Published on Thursday, June 18, 2009 by CommonDreams.org (Note: You can view every article as one long page if you sign up as an Advocate Member, or higher).
This week, a former President and now citizen activist, came to Gaza as other citizen activists have, to witness and speak about the destruction of Gaza. On June 16, 2009, former President Jimmy Carter spoke in unflinchingly blunt terms of devastating damage caused by the 22 day Israeli military assault on Gaza and the failure of the international community to help the citizens of Gaza after the military destruction of homes, government offices and industries.
Upon seeing the destruction of the American International School (one of seven schools completely destroyed in Gaza and 87 other schools severely damaged), Carter said "I have to hold back tears when I see the deliberate destruction that has been wreaked against your people," adding that he felt partly responsible because the school had been "deliberately destroyed by bombs from F-16s made in my country."
I was in Gaza the week before President Carter arrived, my third trip to Gaza in three months. Organized by CODEPINK: Women for Peace, we took 66 persons from ten nations and 18 American states to Gaza through the Rafah, Egypt border crossing in late May. Three additional groups totaling 73 persons led by delegates from CODEPINK's March, 2009 International Women's Day 60 person delegation also entered Gaza in late May through the Rafah, Egypt crossing. CODEPINK also took 45 persons in early June from three nations to Israel, in an unsuccessful attempt to cross into Gaza via the Erez, Israel border crossing.
We have also witnessed the effects of the two year siege/blockade/quarantine by the international community on Gaza, collective punishment for the election of Hamas in 2006 as the government of Gaza.
For three months we have met the same residents of the Jabalyia area each day sitting in the wreckage that was their homes-waiting for help-and none has come, despite the pledges from many countries.
During his one day visit to Gaza, President Carter spoke strongly about the international blockade on Gaza and about arbitrary prohibitions by the Israeli government that have made travel into and out of Gaza by Palestinians virtually impossible, banned the import of all but basic goods and prevented reconstruction since Israel's three-week attack on Gaza ended in January, two days before President Obama's inauguration.
Carter said, "Tragically, the international community largely ignores the cries for help, while the citizens of Gaza are treated more like animals than human beings." He added, "Never before in history has a large community been savaged by bombs and missiles and then deprived of the means to repair itself. The responsibility for this terrible human rights crime lies in Jerusalem, Cairo, Washington, and throughout the international community," Carter said.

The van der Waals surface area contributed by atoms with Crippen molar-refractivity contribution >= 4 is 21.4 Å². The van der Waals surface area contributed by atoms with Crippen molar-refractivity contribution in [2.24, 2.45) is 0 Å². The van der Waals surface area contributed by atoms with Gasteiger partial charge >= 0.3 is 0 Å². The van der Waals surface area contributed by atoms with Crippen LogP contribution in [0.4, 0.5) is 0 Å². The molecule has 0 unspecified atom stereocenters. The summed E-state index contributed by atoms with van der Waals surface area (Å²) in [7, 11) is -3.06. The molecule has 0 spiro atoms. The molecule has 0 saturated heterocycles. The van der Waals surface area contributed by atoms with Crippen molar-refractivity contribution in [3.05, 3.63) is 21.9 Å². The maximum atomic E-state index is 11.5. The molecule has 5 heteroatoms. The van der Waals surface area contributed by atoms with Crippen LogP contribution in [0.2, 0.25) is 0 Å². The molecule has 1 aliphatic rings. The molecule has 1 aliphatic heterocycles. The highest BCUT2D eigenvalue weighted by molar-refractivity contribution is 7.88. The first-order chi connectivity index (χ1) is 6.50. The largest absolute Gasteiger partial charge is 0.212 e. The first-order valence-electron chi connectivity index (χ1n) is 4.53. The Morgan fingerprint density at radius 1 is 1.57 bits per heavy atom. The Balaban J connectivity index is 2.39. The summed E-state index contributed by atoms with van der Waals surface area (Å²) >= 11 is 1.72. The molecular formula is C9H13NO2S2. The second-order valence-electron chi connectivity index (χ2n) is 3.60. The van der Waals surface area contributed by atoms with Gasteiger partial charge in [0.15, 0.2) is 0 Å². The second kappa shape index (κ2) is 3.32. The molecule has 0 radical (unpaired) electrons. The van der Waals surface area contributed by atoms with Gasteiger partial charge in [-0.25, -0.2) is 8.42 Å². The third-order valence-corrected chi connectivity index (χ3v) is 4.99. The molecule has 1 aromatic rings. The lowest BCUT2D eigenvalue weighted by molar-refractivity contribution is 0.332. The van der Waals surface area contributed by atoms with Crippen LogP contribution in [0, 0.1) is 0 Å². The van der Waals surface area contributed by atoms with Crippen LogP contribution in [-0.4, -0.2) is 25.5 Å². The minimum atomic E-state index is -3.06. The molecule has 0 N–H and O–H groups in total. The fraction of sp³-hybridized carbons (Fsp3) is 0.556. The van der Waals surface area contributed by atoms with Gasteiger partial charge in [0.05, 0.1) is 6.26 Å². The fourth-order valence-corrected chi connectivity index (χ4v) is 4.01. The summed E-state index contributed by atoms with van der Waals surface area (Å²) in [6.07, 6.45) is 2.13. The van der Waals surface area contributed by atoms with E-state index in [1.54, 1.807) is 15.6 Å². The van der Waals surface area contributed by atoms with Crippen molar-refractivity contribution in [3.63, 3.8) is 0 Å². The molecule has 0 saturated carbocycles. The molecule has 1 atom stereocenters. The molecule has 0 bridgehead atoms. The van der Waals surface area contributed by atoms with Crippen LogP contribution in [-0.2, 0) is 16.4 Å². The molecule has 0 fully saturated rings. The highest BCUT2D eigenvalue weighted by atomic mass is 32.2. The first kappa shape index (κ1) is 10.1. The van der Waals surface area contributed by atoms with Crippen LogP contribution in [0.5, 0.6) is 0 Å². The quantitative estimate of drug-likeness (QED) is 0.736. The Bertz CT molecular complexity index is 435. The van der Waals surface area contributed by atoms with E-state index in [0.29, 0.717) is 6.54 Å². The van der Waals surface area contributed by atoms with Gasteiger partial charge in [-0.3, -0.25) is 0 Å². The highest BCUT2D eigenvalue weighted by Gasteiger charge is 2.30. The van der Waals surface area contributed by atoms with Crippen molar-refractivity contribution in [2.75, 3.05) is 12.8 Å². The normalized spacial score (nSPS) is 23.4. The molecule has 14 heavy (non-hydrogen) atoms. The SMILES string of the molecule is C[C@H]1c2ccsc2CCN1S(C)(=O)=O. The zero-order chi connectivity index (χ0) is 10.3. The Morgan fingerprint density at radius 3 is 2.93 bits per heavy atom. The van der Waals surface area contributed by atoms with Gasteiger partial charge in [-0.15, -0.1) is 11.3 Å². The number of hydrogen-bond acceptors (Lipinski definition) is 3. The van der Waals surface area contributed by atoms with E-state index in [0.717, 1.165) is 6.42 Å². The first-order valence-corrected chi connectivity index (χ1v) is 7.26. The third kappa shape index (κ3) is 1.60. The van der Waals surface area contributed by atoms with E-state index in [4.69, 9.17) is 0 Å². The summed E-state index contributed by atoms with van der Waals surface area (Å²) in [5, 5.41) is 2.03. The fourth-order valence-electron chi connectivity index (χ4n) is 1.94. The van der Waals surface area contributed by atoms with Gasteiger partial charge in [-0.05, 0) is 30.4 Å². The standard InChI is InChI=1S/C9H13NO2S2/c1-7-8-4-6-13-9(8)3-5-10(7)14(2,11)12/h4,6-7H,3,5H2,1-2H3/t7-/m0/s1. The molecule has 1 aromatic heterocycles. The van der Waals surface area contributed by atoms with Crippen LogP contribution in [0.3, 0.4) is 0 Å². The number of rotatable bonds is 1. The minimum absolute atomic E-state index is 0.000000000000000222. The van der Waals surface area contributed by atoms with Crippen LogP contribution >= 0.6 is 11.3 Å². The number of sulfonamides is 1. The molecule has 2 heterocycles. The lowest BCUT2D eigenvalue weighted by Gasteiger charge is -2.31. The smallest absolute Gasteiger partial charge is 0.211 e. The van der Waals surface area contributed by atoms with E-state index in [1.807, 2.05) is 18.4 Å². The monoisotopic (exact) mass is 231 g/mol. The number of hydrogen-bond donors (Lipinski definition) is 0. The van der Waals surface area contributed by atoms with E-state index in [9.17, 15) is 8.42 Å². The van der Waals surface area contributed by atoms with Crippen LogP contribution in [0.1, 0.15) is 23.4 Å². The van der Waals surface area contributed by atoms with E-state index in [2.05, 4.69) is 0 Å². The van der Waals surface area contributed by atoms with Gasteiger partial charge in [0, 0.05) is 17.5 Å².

1.5 million people live in the tiny area (25 miles long and 5 miles wide) of Gaza, making it one of the most densely populated areas in the world.
Carter said, "This abuse must cease. The crimes must be investigated. The wall must be brought down, and the basic right of freedom must come to you."
In the same speech to graduates of a human rights curriculum sponsored by the United Nations Relief and Works Agency (UNRWA) in Gaza, President Carter referred to a CODEPINK delegation that had tried to enter Gaza with playground equipment through the Israeli Erez border crossing but were turned back.
Carter said, "Last week, a group of Israelis and Americans tried to cross into Gaza through Erez, bringing toys and children's playground equipment - slides, swings, kites, and magic castles for your children. They were stopped at the gate and prevented from coming. I understand even paper and crayons are treated as 'security hazards' and not permitted to enter Gaza. I sought an explanation for this policy in Israel, but did not receive a satisfactory answer - because there is none...."
CODEPINK's delegation in late May that entered Gaza through the Rafah, Egypt crossing was successful in breaking the blockade and brought three sets of playground equipment and toys and a variety of educational materials to the kids of Gaza.
Carter, as a private citizen not as a government envoy, met with senior members of Hamas, the political, economic and militant group that won sufficient Parliamentary seats in 2006 elections to gain control of the Palestinian Parliamentary Council. Hamas is labeled a terrorist group for having fired thousands of unguided rockets into Israel over the past 5 years.
According to research done by Israeli human rights group B'Tselem (click here ) from in the 5 and one-half years from June 2004 to the end of Operation Cast Lead, on 17 January 2009, 19 Israelis, including four minors and two soldiers, were killed in Israel by rockets and mortars fired by Palestinians.
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